Her eyes were fixed, her hand raised; my look followed hers, and rested on the face and form of Margrave. The moon shone full upon him, so full as if concentrating all its light upon his image. The place on which he stood (a balcony to the upper story of a house about fifty yards distant) was considerably above the level of the terrace from which we gazed on him. His arms were folded on his breast, and he appeared to be looking straight towards us. Even at that distance, the lustrous youth of his countenance appeared to me terribly distinct, and the light of his wondrous eye seemed to rest upon us in one lengthened, steady ray through the limpid moonshine. Involuntarily I seized Lilian’s hand, and drew her away almost by force, for she was unwilling to move, and as I led her back, she turned her head to look round; I, too, turned in jealous rage! I breathed more freely. Margrave had disappeared!

“How came he there? It is not his hotel. Whose house is it?” I said aloud, though speaking to myself.

Lilian remained silent, her eyes fixed upon the ground as if in deep revery. I took her band; it did not return my pressure. I felt cut to the heart when she drew coldly from me that hand, till then so frankly cordial. I stopped short: “Lilian, what is this? you are chilled towards me. Can the mere sound of that man’s voice, the mere glimpse of that man’s face, have —” I paused; I did not dare to complete my question.

Lilian lifted her eyes to mine, and I saw at once in those eyes a change. Their look was cold; not haughty, but abstracted. “I do not understand you,” she said, in a weary, listless accent. “It is growing late; I must go in.”

So we walked on moodily, no longer arm in arm, nor hand in hand. Then it occurred to me that, the next day, Lilian would be in that narrow world of society; that there she could scarcely fail to hear of Margrave, to meet, to know him. Jealousy seized me with all its imaginary terrors, and amidst that jealousy, a nobler, purer apprehension for herself. Had I been Lilian’s brother instead of her betrothed, I should not have trembled less to foresee the shadow of Margrave’s mysterious influence passing over a mind so predisposed to the charm which Mystery itself has for those whose thoughts fuse their outlines in fancies, whose world melts away into Dreamland. Therefore I spoke.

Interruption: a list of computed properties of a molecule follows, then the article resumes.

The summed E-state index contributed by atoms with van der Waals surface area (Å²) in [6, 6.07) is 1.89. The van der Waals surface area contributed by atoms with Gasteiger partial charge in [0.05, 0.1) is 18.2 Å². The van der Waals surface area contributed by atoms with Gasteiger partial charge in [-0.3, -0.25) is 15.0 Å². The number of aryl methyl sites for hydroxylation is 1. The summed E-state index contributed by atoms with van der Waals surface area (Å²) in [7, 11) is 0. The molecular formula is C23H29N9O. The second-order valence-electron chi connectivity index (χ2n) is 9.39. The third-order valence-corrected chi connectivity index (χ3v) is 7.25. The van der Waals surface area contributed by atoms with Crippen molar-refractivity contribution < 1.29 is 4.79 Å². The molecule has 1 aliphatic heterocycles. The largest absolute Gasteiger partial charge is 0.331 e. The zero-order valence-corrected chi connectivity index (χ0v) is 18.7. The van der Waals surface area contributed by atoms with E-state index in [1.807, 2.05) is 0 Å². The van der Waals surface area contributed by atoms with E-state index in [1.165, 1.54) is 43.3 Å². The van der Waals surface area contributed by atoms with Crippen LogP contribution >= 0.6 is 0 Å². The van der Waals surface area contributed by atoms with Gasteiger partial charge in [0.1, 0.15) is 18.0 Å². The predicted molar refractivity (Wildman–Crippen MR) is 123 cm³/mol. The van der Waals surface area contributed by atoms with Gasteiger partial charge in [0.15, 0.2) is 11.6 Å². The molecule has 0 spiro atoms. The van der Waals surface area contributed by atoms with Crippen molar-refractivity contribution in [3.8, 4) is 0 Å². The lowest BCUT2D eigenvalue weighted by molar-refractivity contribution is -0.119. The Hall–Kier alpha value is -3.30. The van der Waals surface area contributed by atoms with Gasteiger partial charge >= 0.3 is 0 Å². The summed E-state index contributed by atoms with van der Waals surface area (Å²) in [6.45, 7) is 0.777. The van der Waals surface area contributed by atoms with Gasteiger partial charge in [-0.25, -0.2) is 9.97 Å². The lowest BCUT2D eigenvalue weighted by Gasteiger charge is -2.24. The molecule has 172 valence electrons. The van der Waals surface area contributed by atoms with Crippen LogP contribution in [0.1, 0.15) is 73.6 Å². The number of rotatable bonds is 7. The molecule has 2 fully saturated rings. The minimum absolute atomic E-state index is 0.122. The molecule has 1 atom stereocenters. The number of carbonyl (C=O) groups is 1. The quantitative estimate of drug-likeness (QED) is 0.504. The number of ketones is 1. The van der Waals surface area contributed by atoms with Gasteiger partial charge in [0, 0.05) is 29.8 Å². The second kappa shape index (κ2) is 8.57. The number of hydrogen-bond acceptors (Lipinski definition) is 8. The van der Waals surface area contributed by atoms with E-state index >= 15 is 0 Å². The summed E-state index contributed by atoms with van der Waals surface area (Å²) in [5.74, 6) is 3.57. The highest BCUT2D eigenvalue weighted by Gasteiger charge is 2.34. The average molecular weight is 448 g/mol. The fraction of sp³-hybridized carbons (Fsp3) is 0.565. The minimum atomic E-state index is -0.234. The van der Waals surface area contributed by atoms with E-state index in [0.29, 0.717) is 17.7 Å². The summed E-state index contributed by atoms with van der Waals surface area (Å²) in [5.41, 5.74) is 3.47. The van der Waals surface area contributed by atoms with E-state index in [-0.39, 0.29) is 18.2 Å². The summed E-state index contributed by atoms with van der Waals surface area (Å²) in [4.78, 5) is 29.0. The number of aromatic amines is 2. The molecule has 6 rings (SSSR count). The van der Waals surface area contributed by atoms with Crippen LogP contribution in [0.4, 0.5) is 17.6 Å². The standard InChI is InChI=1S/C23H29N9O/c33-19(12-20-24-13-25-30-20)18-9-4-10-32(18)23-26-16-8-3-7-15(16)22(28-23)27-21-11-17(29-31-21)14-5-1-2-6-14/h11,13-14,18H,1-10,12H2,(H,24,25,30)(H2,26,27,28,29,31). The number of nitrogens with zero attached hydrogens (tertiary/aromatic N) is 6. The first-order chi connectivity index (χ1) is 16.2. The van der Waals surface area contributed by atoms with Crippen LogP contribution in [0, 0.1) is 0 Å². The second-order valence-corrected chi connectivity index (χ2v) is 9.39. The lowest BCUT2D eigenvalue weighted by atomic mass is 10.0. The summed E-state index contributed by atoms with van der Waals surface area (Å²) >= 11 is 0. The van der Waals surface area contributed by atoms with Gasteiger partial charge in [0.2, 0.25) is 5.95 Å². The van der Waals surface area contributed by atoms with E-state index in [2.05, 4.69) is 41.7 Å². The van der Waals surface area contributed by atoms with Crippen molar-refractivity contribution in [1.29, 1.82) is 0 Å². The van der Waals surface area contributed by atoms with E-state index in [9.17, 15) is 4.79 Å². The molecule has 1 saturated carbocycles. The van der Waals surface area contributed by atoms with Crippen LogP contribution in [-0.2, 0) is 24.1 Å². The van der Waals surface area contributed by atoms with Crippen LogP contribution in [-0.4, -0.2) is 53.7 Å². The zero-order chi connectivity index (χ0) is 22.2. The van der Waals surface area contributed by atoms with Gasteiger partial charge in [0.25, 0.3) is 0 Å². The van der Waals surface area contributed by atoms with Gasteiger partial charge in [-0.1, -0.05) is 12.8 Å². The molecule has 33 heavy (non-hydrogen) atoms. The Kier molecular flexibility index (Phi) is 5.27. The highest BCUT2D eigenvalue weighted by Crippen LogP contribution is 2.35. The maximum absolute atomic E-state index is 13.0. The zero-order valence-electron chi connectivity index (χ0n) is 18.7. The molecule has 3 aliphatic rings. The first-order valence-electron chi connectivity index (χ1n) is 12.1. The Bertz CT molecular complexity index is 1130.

“Lilian, at the risk of offending you-alas! I have never done so before this night — I must address to you a prayer which I implore you not to regard as the dictate of a suspicion unworthy you and myself. The person whom you have just heard and seen is, at present, much courted in the circles of this town. I entreat you not to permit any one to introduce him to you. I entreat you not to know him. I cannot tell you all my reasons for this petition; enough that I pledge you my honour that those reasons are grave. Trust, then, in my truth, as I trust in yours. Be assured that I stretch not the rights which your heart has bestowed upon mine in the promise I ask, as I shall be freed from all fear by a promise which I know will be sacred when once it is given.”

“What promise?” asked Lilian, absently, as if she had not heard my words.

“What promise? Why, to refuse all acquaintance with that man; his name is Margrave. Promise me, dearest, promise me.”

“Why is your voice so changed?” said Lilian. “Its tone jars on my ear,” she added, with a peevishness so unlike her, that it startled me more than it offended; and without a word further, she quickened her pace, and entered the house.

For the rest of the evening we were both taciturn and distant towards each other. In vain Mrs. Ashleigh kindly sought to break down our mutual reserve. I felt that I had the right to be resentful, and I clung to that right the more because Lilian made no attempt at reconciliation. This, too, was wholly unlike herself, for her temper was ordinarily sweet — sweet to the extreme of meekness; saddened if the slightest misunderstanding between us had ever vexed me, and yearning to ask forgiveness if a look or a word had pained me. I was in hopes that, before I went away, peace between us would be restored. But long ere her usual hour for retiring to rest, she rose abruptly, and, complaining of fatigue and headache, wished me “good-night,” and avoided the hand I sorrowfully held out to her as I opened the door.

“You must have been very unkind to poor Lilian,” said Mrs. Ashleigh, between jest and earnest, “for I never saw her so cross to you before. And the first day of her return, too!”

“The fault is not mine,” said I, somewhat sullenly; “I did but ask Lilian, and that as a humble prayer, not to make the acquaintance of a stranger in this town against whom I have reasons for distrust and aversion. I know not why that prayer should displease her.”

“Nor I. Who is the stranger?”

“A person who calls himself Margrave. Let me at least entreat you to avoid him!”

“Oh, I have no desire to make acquaintance with strangers. But, now Lilian is gone, do tell me all about this dreadful murder. The servants are full of it, and I cannot keep it long concealed from Lilian. I was in hopes that you would have broken it to her.”

I rose impatiently; I could not bear to talk thus of an event the tragedy of which was associated in my mind with circumstances so mysterious. I became agitated and even angry when Mrs. Ashleigh persisted in rambling woman-like inquiries — “Who was suspected of the deed? Who did I think had committed it? What sort of a man was Sir Philip? What was that strange story about a casket?” Breaking from such interrogations, to which I could give but abrupt and evasive answers, I seized my hat and took my departure.

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Last updated Wednesday, March 12, 2014 at 13:31